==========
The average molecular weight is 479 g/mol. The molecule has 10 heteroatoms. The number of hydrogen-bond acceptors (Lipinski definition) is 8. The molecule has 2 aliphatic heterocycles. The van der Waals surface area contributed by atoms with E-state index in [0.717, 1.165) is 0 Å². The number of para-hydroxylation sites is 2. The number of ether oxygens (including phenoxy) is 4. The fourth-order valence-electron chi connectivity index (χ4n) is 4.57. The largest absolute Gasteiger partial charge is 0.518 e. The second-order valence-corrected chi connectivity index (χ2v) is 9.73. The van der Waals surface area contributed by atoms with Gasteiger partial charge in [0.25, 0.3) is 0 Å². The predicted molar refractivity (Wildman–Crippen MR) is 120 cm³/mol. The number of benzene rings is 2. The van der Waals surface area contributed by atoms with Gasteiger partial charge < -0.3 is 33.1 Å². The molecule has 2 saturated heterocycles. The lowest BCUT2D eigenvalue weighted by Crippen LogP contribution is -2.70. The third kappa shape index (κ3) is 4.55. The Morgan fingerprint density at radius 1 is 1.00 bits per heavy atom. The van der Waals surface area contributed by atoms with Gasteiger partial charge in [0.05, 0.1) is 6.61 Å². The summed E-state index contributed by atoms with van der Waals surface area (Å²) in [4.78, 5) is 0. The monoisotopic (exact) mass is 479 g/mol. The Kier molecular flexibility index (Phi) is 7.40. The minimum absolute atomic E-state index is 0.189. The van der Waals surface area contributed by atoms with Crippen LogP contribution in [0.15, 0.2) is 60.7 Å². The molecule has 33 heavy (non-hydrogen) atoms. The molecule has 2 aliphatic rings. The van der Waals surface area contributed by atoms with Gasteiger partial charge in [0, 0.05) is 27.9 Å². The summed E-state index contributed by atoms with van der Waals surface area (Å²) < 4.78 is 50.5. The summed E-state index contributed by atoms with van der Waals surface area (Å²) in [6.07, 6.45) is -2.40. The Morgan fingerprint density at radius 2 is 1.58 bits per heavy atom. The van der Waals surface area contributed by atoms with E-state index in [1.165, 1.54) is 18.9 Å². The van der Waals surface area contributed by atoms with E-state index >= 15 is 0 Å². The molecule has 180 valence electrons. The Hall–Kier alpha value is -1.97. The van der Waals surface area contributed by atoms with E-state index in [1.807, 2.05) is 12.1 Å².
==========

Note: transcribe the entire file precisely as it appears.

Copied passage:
The average molecular weight is 479 g/mol. The molecule has 10 heteroatoms. The number of hydrogen-bond acceptors (Lipinski definition) is 8. The molecule has 2 aliphatic heterocycles. The van der Waals surface area contributed by atoms with E-state index in [0.717, 1.165) is 0 Å². The number of para-hydroxylation sites is 2. The number of ether oxygens (including phenoxy) is 4. The fourth-order valence-electron chi connectivity index (χ4n) is 4.57. The largest absolute Gasteiger partial charge is 0.518 e. The second-order valence-corrected chi connectivity index (χ2v) is 9.73. The van der Waals surface area contributed by atoms with Gasteiger partial charge in [0.25, 0.3) is 0 Å². The predicted molar refractivity (Wildman–Crippen MR) is 120 cm³/mol. The number of benzene rings is 2. The van der Waals surface area contributed by atoms with Gasteiger partial charge < -0.3 is 33.1 Å². The molecule has 2 saturated heterocycles. The lowest BCUT2D eigenvalue weighted by Crippen LogP contribution is -2.70. The third kappa shape index (κ3) is 4.55. The Morgan fingerprint density at radius 1 is 1.00 bits per heavy atom. The van der Waals surface area contributed by atoms with Gasteiger partial charge in [0.05, 0.1) is 6.61 Å². The summed E-state index contributed by atoms with van der Waals surface area (Å²) in [4.78, 5) is 0. The monoisotopic (exact) mass is 479 g/mol. The Kier molecular flexibility index (Phi) is 7.40. The minimum absolute atomic E-state index is 0.189. The van der Waals surface area contributed by atoms with Crippen LogP contribution in [0.15, 0.2) is 60.7 Å². The molecule has 33 heavy (non-hydrogen) atoms. The molecule has 2 aliphatic rings. The van der Waals surface area contributed by atoms with Gasteiger partial charge in [0, 0.05) is 27.9 Å². The summed E-state index contributed by atoms with van der Waals surface area (Å²) < 4.78 is 50.5. The summed E-state index contributed by atoms with van der Waals surface area (Å²) in [6.07, 6.45) is -2.40. The Morgan fingerprint density at radius 2 is 1.58 bits per heavy atom. The van der Waals surface area contributed by atoms with E-state index in [1.165, 1.54) is 18.9 Å². The van der Waals surface area contributed by atoms with E-state index >= 15 is 0 Å². The molecule has 180 valence electrons. The Hall–Kier alpha value is -1.97. The van der Waals surface area contributed by atoms with E-state index in [1.807, 2.05) is 12.1 Å².